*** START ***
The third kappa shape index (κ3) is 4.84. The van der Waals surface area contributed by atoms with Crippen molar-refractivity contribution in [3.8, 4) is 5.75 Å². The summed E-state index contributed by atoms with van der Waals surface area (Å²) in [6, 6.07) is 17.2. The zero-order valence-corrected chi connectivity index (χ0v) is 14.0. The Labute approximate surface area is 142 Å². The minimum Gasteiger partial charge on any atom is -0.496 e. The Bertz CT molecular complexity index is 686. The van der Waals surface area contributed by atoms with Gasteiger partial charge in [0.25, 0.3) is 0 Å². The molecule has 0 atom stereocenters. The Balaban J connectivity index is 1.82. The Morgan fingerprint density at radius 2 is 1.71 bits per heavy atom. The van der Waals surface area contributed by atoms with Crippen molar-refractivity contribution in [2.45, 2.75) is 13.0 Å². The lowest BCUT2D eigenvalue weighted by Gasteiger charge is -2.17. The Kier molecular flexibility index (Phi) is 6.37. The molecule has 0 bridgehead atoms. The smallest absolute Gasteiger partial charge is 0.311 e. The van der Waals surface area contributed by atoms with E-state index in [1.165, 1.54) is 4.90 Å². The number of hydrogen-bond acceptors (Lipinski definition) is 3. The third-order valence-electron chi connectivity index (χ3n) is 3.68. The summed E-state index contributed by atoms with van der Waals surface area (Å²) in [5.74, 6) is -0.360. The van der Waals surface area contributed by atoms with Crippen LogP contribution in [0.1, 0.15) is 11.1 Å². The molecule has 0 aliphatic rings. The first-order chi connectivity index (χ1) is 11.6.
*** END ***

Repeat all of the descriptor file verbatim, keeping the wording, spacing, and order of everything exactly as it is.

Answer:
The third kappa shape index (κ3) is 4.84. The van der Waals surface area contributed by atoms with Crippen molar-refractivity contribution in [3.8, 4) is 5.75 Å². The summed E-state index contributed by atoms with van der Waals surface area (Å²) in [6, 6.07) is 17.2. The zero-order valence-corrected chi connectivity index (χ0v) is 14.0. The Labute approximate surface area is 142 Å². The minimum Gasteiger partial charge on any atom is -0.496 e. The Bertz CT molecular complexity index is 686. The van der Waals surface area contributed by atoms with Gasteiger partial charge in [0.25, 0.3) is 0 Å². The molecule has 0 atom stereocenters. The Balaban J connectivity index is 1.82. The Morgan fingerprint density at radius 2 is 1.71 bits per heavy atom. The van der Waals surface area contributed by atoms with Crippen molar-refractivity contribution in [2.45, 2.75) is 13.0 Å². The lowest BCUT2D eigenvalue weighted by Gasteiger charge is -2.17. The Kier molecular flexibility index (Phi) is 6.37. The molecule has 0 bridgehead atoms. The smallest absolute Gasteiger partial charge is 0.311 e. The van der Waals surface area contributed by atoms with E-state index in [1.165, 1.54) is 4.90 Å². The number of hydrogen-bond acceptors (Lipinski definition) is 3. The third-order valence-electron chi connectivity index (χ3n) is 3.68. The summed E-state index contributed by atoms with van der Waals surface area (Å²) in [5.74, 6) is -0.360. The van der Waals surface area contributed by atoms with Crippen LogP contribution in [0.1, 0.15) is 11.1 Å². The molecule has 0 aliphatic rings. The first-order chi connectivity index (χ1) is 11.6.